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Zavattariornis stresemanni

Zavattariornis stresemanni (*)

Superregnum: Eukaryota
Regnum: Animalia
Subregnum: Eumetazoa
Cladus: Bilateria
Cladus: Nephrozoa
Superphylum: Deuterostomia
Phylum: Chordata
Cladus: Craniata
Subphylum: Vertebrata
Infraphylum: Gnathostomata
Superclassis: Tetrapoda
Cladus: Reptiliomorpha
Cladus: Amniota
Classis: Reptilia
Cladus: Eureptilia
Cladus: Romeriida
Subclassis: Diapsida
Cladus: Sauria
Infraclassis: Archosauromorpha
Cladus: Crurotarsi
Divisio: Archosauria
Subsectio: Ornithodira
Subtaxon: Dinosauromorpha
Cladus: Dinosauria
Ordo: Saurischia
Cladus: Eusaurischia
Cladus: Theropoda
Cladus: Neotheropoda
Infraclassis: Aves
Ordo: Passeriformes
Subordo: Passeri
Parvordo: Corvida
Superfamilia: Corvoidea

Familia: Corvidae
Genus: Zavattariornis
Species: Zavattariornis stresemanni

Zavattariornis stresemanni Moltoni, 1938

Ornithologische Monatsberichte 46 p.80
Zavattariornis stresemanni – Taxon details on Integrated Taxonomic Information System (ITIS).
IUCN: Zavattariornis stresemanni (Endangered)

Vernacular names
Deutsch: Akazienhäher
English: Stresemann's Bush-Crow
español: Urraquita de Stresemann
suomi: Etiopiannaakka
français: Corbin de Stresemann
latviešu: Krūmu vārna
Nederlands: Acaciagaai
پنجابی: جھاڑی کاں
slovenčina: Vranka
svenska: Stresemanns buskkråka
中文: 灰丛鸦

Stresemann's bushcrow (Zavattariornis stresemanni), also known as the Abyssinian pie, bush crow, Ethiopian bushcrow, or by its generic name Zavattariornis, is a rather starling-like bird, which is currently thought to be member of the crow family, Corvidae, though this is uncertain. It is slightly larger than the North American blue jay and is a bluish-grey in overall colour which becomes almost white on the forehead. The throat and chest are creamy-white with the tail and wings a glossy black. The black feathers have a tendency to bleach to brown at their tips. The iris of the bird is brown and the eye is surrounded by a band of naked bright blue skin. The bill, legs, and feet are black.

Feeding is usually in small groups and the bird takes mainly insects. Breeding usually starts in March, with the birds building their nest high in an acacia tree. The birds usually lay five to six cream eggs with lilac blotches. The nest itself is globular in shape with a tubular entrance on top. It is possible that more than just the breeding pair visit the nest and that the young of previous years help in rearing the young.

The range of this species is quite restricted, it being confined to thorn acacia country in southern Ethiopia near Yavello (Javello), Mega, and Arero. It can be curiously absent from apparently suitable country near these areas; the reasons for this were formerly unclear, but are now thought to be related to the species requiring a "bubble" of lower temperature for proper foraging, which is only present within its small range, making it one of the few warm-blooded animals whose survival is wholly dependent on temperature (along with the sympatric white-tailed swallow). This requirement makes it extremely vulnerable to climate change, and massive declines and even potential extinction in the wild are projected in the future, making it one of the birds most threatened by climate change.[2]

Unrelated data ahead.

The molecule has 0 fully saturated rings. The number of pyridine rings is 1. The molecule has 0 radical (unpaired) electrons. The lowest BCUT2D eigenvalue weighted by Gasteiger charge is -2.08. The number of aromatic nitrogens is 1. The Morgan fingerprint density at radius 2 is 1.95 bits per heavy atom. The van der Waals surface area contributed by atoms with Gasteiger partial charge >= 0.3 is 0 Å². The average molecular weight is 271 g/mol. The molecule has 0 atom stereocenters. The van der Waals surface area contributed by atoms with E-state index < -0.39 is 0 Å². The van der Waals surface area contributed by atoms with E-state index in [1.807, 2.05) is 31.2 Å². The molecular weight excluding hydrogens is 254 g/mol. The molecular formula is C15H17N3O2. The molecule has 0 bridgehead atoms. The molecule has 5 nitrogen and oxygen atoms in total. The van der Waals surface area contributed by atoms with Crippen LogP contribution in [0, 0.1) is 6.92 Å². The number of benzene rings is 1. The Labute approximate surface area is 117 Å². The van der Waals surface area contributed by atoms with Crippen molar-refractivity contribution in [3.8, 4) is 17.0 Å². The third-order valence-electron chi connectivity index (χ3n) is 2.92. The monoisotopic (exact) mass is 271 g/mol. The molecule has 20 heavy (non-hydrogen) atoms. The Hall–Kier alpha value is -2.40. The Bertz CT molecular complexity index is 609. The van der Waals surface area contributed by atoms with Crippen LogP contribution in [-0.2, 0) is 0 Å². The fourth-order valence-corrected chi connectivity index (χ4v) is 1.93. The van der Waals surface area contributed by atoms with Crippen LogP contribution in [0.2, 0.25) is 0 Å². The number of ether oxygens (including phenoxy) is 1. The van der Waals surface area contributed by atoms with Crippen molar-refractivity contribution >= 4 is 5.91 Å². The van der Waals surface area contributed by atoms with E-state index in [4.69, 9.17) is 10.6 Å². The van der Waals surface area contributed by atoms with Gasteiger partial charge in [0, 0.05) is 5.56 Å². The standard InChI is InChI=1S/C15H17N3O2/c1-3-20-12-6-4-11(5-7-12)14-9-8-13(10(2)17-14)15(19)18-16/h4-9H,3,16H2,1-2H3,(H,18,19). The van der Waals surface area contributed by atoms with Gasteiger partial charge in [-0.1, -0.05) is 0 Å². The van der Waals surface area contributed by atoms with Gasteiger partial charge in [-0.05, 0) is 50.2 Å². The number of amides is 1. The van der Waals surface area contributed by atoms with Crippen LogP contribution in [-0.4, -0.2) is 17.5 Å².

The Stresemann's bushcrow was described by Edgardo Moltoni in 1938.[3] This species has been placed in several bird families since its description.[3] It has long been considered a member of the crow family Corvidae; however, several atypical features, such as its lice being from the suborder Mallophaga, its bare facial skin being capable of movement, and the structure of its palate, have suggested that it may belong in another family.[3] Some authors placed the species within the starling family Sturnidae due to the bushcrow's similarities in behavior and size with the wattled starling.[3] Other authors have placed it in its own monotypic family, Zavattariornithidae.[3] DNA-sequencing analysis supports its placement in the corvids, with its closest relatives being the ground jays, magpies, and the piapiac.[3] It has been suggested that the bushcrow is a surviving relict ancestor to several of these relatives.[4] However, its taxonomic situation is still considered to be in flux.[3]

This species has numerous common names, including Stresemann's bushcrow, bush-crow, Ethiopian bushcrow, Abyssinian bushcrow, and Zavattariornis.[3]

The genus name Zavattariornis commemorates Edoardo Zavattari, an Italian zoologist and explorer who served as the director of Rome University's Zoological Institute between 1935 and 1958.[5] Its name commemorates Erwin Stresemann, a German ornithologist.[6]